Mexico Advice -- Rein in the Lure Wanderlust

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I’d guesstimate that I have 80 pounds of tackle in the two bags I keep in storage at Lake El Salto. Most of it consists of proven tools, but there are also plenty of items that haven’t produced a single fish for me down there – including flutter spoons, umbrella rigs and various glide baits. Their lack of production might be because I don’t know what the hell I’m doing, or because I’ve fished them at the wrong times, or a combination of the two, but the bottom line is that they’re wasting space, and so far they’ve wasted time, too. 

In fact, I’d guess that well over two-thirds of the bass I’ve caught on my 15 or so trips to interior Mexican lakes have come on a handful of lures: a Senko, a Texas Rig, a deep-diving crankbait, a Rico and a spinnerbait. Next in line comes a Chatterbait, and swimbaits, jerkbaits and jigs have all had their days.

It’s basic stuff, proven stuff, but when first-timers ask me what they need to bring, the impression I get is that they’re waiting for the whispered name of some magic bait. Maybe it’s a topwater that was discontinued in 1968, or a swimbait with a waiting list 2,000 names deep, but they want something exotic. When I recommend that they go heavy on the fundamentals, I can hear the disappointment in their voices. You have limited space in your luggage going down – be sure that you have your main bases covered before you start branching out.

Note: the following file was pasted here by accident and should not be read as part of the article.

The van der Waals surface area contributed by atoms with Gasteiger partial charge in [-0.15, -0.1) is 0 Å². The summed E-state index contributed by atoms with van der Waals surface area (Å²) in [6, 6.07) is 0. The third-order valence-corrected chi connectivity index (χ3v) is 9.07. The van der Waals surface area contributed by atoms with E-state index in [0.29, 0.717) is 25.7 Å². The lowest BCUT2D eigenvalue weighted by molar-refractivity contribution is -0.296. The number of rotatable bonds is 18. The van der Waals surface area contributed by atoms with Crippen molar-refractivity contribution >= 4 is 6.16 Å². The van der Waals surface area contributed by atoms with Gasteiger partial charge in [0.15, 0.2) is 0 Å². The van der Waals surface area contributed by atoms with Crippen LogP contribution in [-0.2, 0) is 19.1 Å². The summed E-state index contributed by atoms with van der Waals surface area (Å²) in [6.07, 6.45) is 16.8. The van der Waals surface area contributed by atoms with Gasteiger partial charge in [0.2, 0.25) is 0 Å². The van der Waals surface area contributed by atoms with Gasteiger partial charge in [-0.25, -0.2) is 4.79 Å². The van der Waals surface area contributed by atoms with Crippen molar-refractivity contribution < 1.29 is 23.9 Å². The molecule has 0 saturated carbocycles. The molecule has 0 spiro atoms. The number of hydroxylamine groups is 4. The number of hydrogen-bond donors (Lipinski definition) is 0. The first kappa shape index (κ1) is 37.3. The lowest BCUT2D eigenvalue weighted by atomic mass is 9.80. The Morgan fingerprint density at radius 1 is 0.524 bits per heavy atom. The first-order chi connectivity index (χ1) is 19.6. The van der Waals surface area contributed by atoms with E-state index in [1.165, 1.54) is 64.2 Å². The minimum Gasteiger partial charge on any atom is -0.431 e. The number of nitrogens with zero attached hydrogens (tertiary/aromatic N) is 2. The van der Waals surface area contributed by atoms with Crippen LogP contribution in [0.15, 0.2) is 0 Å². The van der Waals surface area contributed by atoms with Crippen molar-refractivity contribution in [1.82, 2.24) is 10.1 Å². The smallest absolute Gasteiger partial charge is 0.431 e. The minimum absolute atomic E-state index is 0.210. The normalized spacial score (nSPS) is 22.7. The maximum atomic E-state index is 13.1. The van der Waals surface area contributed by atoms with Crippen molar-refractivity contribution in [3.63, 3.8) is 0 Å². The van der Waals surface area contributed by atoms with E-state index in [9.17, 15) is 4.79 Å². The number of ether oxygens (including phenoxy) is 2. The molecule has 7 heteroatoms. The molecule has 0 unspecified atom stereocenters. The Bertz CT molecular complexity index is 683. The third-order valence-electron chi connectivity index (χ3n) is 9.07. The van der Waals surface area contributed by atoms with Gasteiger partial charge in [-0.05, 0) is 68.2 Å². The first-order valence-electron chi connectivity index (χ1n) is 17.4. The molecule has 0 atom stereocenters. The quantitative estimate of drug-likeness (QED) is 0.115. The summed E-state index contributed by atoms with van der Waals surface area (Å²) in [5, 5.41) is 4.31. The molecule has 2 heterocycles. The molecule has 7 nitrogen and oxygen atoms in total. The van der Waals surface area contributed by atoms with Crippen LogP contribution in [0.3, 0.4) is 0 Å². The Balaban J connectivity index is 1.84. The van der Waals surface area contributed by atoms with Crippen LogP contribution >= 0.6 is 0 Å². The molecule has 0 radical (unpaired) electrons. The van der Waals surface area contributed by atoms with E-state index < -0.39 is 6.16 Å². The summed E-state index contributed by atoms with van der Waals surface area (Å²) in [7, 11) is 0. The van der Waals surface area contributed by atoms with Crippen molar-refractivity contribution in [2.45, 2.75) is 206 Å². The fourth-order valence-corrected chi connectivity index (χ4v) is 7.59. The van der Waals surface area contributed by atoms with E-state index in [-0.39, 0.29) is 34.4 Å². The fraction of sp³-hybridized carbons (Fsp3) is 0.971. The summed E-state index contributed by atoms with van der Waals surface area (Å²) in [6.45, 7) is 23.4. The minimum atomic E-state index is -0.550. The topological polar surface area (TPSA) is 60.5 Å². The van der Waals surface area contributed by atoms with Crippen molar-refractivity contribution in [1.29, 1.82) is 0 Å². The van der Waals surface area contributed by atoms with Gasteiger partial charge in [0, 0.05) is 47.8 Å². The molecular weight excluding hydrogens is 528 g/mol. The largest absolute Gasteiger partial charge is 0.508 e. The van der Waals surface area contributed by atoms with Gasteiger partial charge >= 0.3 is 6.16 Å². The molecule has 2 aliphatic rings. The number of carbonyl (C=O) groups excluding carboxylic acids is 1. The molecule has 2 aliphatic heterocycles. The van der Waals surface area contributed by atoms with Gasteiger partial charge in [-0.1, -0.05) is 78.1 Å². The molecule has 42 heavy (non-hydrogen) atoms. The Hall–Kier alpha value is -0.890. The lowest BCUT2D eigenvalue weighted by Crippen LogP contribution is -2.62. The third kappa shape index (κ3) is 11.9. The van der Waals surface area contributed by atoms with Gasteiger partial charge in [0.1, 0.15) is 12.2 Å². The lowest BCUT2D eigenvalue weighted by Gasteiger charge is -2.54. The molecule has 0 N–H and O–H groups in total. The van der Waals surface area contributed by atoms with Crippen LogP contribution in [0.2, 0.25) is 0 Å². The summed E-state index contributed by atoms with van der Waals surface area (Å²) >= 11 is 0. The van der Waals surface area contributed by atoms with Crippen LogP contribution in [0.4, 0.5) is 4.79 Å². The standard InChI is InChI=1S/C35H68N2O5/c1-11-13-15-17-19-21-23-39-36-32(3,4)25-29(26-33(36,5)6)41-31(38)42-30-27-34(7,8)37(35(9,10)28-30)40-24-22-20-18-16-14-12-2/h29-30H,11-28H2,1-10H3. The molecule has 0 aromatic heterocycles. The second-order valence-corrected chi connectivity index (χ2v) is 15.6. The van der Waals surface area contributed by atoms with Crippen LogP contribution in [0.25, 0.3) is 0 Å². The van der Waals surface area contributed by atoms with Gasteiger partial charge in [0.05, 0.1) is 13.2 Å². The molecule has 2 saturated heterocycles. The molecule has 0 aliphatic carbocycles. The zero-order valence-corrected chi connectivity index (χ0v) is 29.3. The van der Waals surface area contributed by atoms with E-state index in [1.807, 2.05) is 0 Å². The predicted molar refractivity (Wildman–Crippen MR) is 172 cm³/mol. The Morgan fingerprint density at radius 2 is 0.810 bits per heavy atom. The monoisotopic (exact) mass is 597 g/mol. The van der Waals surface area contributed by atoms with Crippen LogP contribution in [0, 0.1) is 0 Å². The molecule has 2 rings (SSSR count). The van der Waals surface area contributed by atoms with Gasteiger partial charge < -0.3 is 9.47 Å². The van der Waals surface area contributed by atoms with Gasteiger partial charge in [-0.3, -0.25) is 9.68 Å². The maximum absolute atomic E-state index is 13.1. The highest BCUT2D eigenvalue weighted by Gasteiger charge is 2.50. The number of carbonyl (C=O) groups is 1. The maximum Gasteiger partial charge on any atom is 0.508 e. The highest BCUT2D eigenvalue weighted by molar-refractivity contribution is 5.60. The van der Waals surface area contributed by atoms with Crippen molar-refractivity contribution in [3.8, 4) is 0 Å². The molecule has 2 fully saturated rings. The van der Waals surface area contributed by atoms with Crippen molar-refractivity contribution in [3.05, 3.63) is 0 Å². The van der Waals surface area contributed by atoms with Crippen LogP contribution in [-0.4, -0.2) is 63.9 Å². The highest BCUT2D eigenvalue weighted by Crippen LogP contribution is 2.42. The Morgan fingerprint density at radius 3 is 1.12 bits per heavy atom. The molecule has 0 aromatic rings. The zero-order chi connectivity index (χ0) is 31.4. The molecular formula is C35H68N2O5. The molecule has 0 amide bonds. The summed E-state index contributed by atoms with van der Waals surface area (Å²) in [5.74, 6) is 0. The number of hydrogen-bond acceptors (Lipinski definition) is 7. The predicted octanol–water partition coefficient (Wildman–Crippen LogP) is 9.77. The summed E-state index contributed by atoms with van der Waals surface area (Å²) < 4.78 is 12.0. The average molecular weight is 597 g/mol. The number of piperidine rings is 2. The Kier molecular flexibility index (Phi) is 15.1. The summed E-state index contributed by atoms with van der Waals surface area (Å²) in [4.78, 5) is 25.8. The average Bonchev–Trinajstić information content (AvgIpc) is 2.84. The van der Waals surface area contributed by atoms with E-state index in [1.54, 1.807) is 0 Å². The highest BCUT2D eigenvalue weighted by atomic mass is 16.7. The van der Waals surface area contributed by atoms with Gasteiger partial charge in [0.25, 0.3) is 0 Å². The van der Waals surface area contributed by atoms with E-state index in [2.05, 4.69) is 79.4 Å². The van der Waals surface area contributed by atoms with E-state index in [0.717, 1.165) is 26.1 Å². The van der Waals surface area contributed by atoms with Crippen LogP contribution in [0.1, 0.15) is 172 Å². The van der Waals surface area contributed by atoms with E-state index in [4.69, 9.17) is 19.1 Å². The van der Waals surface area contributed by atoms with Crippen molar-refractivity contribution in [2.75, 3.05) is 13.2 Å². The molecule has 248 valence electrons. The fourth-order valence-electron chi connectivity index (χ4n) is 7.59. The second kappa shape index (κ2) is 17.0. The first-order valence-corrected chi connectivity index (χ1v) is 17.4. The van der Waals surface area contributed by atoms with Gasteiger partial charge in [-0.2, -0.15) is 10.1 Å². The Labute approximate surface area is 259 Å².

I know that few people are going to heed that advice. They might even get mad at me when I tell them to bring a hundred green pumpkin Senkos and they don’t catch a single fish on one the entire trip, or when I lead them to believe there will be an epic topwater bite and that fails to materialize. But more often than not, one of those core baits will be on fire, and you’d better have an adequate amount.

That’s not to say that you shouldn’t experiment. Our guides were dubious the first time we pulled out a Chatterbait, a Vision 110 and a Whopper Plopper, and now they have complete faith in them. Instead, my point is to say that you should keep the freelancing to a reasonable level, and devote substantial time to proven winners. Figure out how much time you’re willing to go fishless and use that in pursuit of the next big thing. A standard 3- or 4-day fishing trip goes remarkably fast, even when you’re putting in 11 or 12 hours a day, and two hours a day down a rabbit hole with no end in sight can undermine what would’ve been a trip of a lifetime.